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Trump Just Got Owned By Republican Legal Minds On Obamacare



President Donald Trump has made it his mission to repeal Obamacare. He absolutely hates the idea of socialized medicine, since it means poor people might be able to get access to a service for free without having to fork out huge wads of cash for it, and that doesn’t compute in his Draconian capitalist brain. Also, Trump despises everything his predecessor former President Barack Obama did by default. When he said he would Make America Great Again, that apprently just meant undoing all the reforms put in place by our country’s first ever non-white President.

Since he first took up the office of President of the United States and leader of the free world two and a bit years ago, Donald Trump has launched multiple attempts to take Obamacare down, all of which have failed dramatically, usually thanks to opposition from people on his own side. When lifelong Republicans are telling you that your health care policy is way too right wing, you know you have gone badly off the rails. Perhaps unsurprisingly, his latest attempt to take Obamacare down by skipping the entire legislative branch and somehow attacking it through the courts failed even more miserably than the ones that came before.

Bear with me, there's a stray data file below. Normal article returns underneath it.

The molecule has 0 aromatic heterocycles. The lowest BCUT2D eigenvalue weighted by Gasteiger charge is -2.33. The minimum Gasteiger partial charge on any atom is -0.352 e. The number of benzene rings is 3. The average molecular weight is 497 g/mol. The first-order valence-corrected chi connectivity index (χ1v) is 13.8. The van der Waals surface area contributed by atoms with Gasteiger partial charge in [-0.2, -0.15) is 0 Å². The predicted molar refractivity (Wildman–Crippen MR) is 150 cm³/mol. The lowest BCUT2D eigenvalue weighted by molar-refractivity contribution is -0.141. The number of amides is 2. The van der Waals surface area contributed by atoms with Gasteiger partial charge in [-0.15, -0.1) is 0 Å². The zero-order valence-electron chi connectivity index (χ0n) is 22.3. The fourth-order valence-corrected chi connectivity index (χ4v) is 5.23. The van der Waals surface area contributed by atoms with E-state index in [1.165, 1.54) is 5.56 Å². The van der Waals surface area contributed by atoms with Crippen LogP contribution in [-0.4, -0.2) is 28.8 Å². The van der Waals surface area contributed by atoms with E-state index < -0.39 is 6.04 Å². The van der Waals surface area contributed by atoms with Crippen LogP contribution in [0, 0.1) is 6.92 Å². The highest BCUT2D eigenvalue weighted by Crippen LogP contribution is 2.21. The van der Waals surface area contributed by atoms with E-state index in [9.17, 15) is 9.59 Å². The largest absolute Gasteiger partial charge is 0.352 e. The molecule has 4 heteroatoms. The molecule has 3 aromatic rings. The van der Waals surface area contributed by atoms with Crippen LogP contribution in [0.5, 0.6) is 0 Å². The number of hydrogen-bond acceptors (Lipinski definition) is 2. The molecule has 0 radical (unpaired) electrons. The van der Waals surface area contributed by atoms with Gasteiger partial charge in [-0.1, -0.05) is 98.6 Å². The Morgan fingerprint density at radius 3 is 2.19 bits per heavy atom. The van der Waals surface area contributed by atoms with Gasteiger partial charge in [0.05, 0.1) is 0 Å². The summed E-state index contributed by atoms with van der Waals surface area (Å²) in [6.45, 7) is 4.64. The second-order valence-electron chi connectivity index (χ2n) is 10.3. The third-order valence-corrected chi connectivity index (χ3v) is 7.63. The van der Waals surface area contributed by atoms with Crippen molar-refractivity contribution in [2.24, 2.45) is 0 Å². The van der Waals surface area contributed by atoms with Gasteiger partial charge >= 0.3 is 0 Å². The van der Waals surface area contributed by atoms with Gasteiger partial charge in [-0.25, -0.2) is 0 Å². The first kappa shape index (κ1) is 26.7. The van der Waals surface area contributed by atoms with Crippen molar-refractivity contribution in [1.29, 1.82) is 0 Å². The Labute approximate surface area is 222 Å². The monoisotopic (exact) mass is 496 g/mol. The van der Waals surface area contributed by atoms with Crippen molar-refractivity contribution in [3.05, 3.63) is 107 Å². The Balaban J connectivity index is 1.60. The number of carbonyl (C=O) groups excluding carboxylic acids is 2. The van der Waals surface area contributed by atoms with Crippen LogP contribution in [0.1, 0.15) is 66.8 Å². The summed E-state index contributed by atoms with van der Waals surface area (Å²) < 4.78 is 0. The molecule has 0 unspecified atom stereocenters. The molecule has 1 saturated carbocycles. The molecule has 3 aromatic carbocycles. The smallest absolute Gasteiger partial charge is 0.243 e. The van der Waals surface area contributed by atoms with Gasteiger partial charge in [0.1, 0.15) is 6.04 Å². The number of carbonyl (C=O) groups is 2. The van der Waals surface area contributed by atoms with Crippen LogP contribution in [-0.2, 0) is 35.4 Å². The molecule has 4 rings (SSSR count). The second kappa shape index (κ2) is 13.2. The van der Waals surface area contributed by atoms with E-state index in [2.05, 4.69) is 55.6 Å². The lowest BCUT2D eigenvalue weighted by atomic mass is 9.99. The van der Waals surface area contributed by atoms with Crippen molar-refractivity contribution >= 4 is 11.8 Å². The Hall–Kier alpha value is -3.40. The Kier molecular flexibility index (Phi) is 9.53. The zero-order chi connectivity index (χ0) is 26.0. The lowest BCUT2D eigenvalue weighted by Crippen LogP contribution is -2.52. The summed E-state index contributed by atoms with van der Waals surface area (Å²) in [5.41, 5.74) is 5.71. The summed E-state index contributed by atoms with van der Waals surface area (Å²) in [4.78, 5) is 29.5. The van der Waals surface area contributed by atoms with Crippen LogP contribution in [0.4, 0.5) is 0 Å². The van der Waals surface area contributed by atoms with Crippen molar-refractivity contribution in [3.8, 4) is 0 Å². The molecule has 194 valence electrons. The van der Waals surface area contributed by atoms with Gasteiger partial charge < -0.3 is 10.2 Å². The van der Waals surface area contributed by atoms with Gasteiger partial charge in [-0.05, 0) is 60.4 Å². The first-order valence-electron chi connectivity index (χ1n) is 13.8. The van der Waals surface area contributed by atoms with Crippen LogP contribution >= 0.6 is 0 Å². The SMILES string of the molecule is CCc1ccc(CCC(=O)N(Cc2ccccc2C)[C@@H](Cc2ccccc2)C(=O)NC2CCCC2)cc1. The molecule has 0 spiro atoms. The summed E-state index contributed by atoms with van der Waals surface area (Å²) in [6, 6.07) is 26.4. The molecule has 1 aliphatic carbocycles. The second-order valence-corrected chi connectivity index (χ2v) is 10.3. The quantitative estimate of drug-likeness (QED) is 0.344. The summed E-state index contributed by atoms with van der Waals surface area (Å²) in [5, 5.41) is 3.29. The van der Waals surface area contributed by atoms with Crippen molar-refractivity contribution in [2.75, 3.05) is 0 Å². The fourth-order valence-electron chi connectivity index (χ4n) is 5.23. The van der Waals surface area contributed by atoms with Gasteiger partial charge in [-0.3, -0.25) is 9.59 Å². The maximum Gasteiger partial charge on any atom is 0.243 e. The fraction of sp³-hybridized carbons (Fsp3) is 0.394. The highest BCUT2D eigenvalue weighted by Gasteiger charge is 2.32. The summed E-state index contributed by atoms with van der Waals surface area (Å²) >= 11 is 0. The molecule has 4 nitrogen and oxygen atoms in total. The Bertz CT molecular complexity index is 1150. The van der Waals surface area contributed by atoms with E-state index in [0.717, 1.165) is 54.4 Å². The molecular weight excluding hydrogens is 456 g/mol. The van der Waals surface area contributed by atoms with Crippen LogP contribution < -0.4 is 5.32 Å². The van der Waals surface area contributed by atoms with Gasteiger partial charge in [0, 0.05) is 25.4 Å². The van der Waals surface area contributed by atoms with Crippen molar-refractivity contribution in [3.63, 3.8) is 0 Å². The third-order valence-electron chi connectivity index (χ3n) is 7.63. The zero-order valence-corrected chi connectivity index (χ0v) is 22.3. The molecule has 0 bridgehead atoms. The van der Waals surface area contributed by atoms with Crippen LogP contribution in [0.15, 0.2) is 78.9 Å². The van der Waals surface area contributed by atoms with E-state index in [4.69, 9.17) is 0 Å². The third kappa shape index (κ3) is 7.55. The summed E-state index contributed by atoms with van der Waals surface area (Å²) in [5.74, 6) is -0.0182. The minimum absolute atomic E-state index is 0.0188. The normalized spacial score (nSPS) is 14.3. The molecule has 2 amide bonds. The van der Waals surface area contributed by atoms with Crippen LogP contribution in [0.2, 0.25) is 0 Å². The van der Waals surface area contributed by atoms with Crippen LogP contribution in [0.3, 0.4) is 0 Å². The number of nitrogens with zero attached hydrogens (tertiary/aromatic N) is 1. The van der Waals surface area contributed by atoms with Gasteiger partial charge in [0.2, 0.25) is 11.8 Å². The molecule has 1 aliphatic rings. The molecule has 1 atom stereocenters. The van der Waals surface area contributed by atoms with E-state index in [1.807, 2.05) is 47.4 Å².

What must hurt for President Trump most of all is that even those within the GOP are now becoming so used to defeating him on his key campaign pledges that they are becoming really, really good at owning him publicly, which is extremely humiliating for a sitting President. For instance, here, two senior Republican legal minds took apart Trump’s entire argument against Obamacare in a surprisingly brief and simple way:

The District Court erred in coming out the other way. It failed to ask whether the now-inoperative mandate is essential to the Affordable Care Act as currentlycodified. (How could it be?) Instead, it asked whether the original version of theindividual mandate—the one that Congress made enforceable with a penalty—was central to the original version of the Affordable Care Act. The Court thus invalidated the current version of the Affordable Care Act by assessing the importance of an earlier version of the mandate to an earlier version of the Act. To describe the approach is to refute it.

Trump has lost the support of his own party. It is surely only a matter of time before he is kicked out of office, since pretty much everyone seems to be united against him at this point.





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